Robbie McEwen (148 points) said that, "I survived the Pyrenees without problems, physically I'm still very good. I still have three big chances, and the victory in Paris can make everything good. A stage victory and green, that's still the ultimate dream."
Erik Zabel (143 points) moved up to third in the classification after taking second in the stage yesterday. But he says he only has one thing on his mind. "Sorry, I'm not interested any more in the green jersey but the stage victory still interests me. I have accepted I'm not among the very fastest of the peloton anymore. Other guys are establishing themselves. Since the day I accepted this I feel much happier."
Ullrich given Fair Play prize
Jan Ullrich has been awarded a prize for Fair Play by the Deutsche Olympische Gesellschaft (German Olympic Committee) for his actions during the 15th stage of the Tour de France. The stage that finished on Luz Ardiden saw race leader Lance Armstrong crash when he tangled his brakes with a spectator's musette. Iban Mayo was right behind him and crashed as well, while Ullrich managed to avoid it and suddenly found himself in the lead. Instead of taking advantage of the situation, Ullrich slowed while Armstrong regained contact, and eventually finished 40 seconds behind the Texan who attacked shortly after catching the group.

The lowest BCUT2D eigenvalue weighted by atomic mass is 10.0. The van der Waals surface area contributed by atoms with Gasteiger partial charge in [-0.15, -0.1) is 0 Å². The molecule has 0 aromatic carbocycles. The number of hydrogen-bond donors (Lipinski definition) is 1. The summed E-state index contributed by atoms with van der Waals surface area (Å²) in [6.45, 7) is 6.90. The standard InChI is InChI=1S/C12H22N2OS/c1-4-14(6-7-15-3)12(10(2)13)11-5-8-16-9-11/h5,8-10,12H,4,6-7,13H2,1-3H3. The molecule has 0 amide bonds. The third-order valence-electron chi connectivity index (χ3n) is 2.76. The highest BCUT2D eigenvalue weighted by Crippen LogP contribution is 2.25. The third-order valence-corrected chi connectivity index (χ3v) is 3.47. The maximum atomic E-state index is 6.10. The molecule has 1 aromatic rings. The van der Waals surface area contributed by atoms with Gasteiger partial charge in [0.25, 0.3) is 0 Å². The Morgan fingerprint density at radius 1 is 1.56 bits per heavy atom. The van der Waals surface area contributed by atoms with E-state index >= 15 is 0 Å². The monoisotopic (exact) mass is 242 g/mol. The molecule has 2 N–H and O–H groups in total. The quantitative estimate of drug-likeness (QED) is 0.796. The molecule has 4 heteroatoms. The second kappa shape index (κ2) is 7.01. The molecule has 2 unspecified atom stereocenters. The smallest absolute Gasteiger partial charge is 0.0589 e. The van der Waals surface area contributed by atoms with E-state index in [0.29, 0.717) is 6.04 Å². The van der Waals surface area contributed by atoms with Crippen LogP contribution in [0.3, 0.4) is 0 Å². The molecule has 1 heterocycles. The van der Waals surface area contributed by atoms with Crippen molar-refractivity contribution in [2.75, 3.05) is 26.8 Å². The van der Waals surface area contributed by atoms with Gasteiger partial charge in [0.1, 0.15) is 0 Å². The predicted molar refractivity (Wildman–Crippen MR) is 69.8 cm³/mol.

"In the hard battle for the overall victory in the Tour, Ullrich did not want to profit from the bad luck of his rival," said GOC chairman Hans-Joachim Klein. "In doing that he followed an important sporting principle: fight each other on an equal basis."
Lotto-Domo: and then there were six
Nick Gates abandoned the Tour yesterday after around 50 km, reducing the Lotto-Domo team to six riders from the original nine. Gates, who is riding in his first Tour, told AFP a few days ago he would probably have fared a little better physically if he had not had to contest the Tours of Italy and Switzerland in order to prove his worth to Lotto.
"The Tour is totally different from the Giro or the Tour of Switzerland, but I think that on top of what I've already done, I'm at my end. I feel physically empty," he said. "I've never ridden a big Tour before and now I've done two in one year, and the Tour of Switzerland in between and, physically, it's just impossible."